If you have decided to build a road, or are thinking about it, it’s important that you understand the various local rules and regulations that may affect your project. This includes things like how you can solicit the local government for their support and how you can plan your construction timeline.
A right-of-way is a portion of land acquired for construction of a road. The right-of-way is usually wider than the actual roadway, and should be wide enough to accommodate the width of the roadway and other necessary elements. This width also allows for the placement of utilities. It is important to ensure that the right-of-way is wide enough to allow for the installation and maintenance of public utility facilities.
When a city acquires property for use as a right-of-way, the owner may sell or give the property to the city for use as a public right-of-way. Typically, the owner’s fee title is extended to the centerline of the right-of-way. However, in some cases, the owner has not provided fee title. In such cases, the city may acquire the right-of-way by exercising authority.
Right-of-way plans are developed after preliminary plans are approved. They describe the outer roadways and include crossroads, entrances, and other important information. Special sheets are prepared for this purpose. If the improvement will be a major traffic generator, the plan sheet will include turn lanes, acceleration lanes, and deceleration lanes. These lanes are usually placed along the centerline of the improvement or at the ends of the right-of-way.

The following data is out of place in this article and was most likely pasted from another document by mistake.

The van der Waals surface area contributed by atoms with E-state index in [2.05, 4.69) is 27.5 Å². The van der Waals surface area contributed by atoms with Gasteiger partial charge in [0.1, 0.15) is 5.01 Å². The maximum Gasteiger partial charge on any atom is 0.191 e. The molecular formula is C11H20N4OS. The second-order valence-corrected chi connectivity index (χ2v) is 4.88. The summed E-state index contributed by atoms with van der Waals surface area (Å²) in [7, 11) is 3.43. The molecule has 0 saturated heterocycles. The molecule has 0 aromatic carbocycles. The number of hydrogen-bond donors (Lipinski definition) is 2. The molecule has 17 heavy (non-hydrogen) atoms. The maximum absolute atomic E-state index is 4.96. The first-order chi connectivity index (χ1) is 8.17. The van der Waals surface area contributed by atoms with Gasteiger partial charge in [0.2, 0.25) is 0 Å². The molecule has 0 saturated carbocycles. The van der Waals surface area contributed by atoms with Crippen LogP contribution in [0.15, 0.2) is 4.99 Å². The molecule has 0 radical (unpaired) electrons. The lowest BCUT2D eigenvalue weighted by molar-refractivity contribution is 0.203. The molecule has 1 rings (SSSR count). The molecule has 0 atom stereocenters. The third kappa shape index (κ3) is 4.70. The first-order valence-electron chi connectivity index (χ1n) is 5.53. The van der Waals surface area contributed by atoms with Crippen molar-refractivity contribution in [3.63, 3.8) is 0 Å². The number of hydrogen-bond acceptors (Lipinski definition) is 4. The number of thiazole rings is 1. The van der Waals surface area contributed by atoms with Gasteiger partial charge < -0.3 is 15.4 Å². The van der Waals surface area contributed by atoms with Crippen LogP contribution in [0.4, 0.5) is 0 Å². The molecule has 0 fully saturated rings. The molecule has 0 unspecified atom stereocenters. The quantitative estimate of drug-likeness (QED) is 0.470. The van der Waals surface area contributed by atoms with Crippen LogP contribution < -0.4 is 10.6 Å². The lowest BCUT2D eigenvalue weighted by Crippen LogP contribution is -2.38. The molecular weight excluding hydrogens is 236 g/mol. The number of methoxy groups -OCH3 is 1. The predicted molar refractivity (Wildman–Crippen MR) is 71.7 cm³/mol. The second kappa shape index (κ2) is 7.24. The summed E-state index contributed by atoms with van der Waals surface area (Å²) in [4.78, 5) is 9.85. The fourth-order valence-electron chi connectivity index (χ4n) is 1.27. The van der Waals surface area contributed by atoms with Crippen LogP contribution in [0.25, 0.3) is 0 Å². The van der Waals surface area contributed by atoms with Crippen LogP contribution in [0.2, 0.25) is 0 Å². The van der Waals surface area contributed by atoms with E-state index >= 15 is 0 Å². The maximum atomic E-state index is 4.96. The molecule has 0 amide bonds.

In addition to the main road, a right-of-way can also provide partial controlled access. Normally, these areas will be six feet wide and are located in the right-of-way immediately adjacent to the right-of-way. These areas are intended to be placed before the roadway is constructed.
A right-of-way can be a controlled access right-of-way, a normal right-of-way, or an easement. Each can be a legal obligation or a privilege. All parties must be aware of their rights and obligations before any work is done.
Right-of-way plans are typically a requirement when building a project that is expedited in order to meet a schedule. The project manager will need to obtain right-of-way authority and submit the plans to the district. Usually, these plans are filed electronically. Electronic storage will preserve the history of the acquisition process and will make it easier for the district’s staff to access approved plans.
If a project involves an increase in traffic volume, the project manager will need to obtain the appropriate authorization from the Federal Highway Administration (FHWA) to modify the right-of-way. Controlled access will limit the number of points of ingress and egress to the main roadway, and is generally used when a new roadway is planned or an existing road is modified. Depending on the nature of the road, full control may not be practical. Lower volume minor routes can be considered partial controlled access at intersections, or it may be desirable to have temporary access during the construction of an outer road.
Additional areas of the right-of-way may be purchased for future lane additions or expansion. If a right-of-way is in excess, the excess must not be marked as an uneconomic remnant. Excess right-of-way must be identified with a proper note on the title sheet.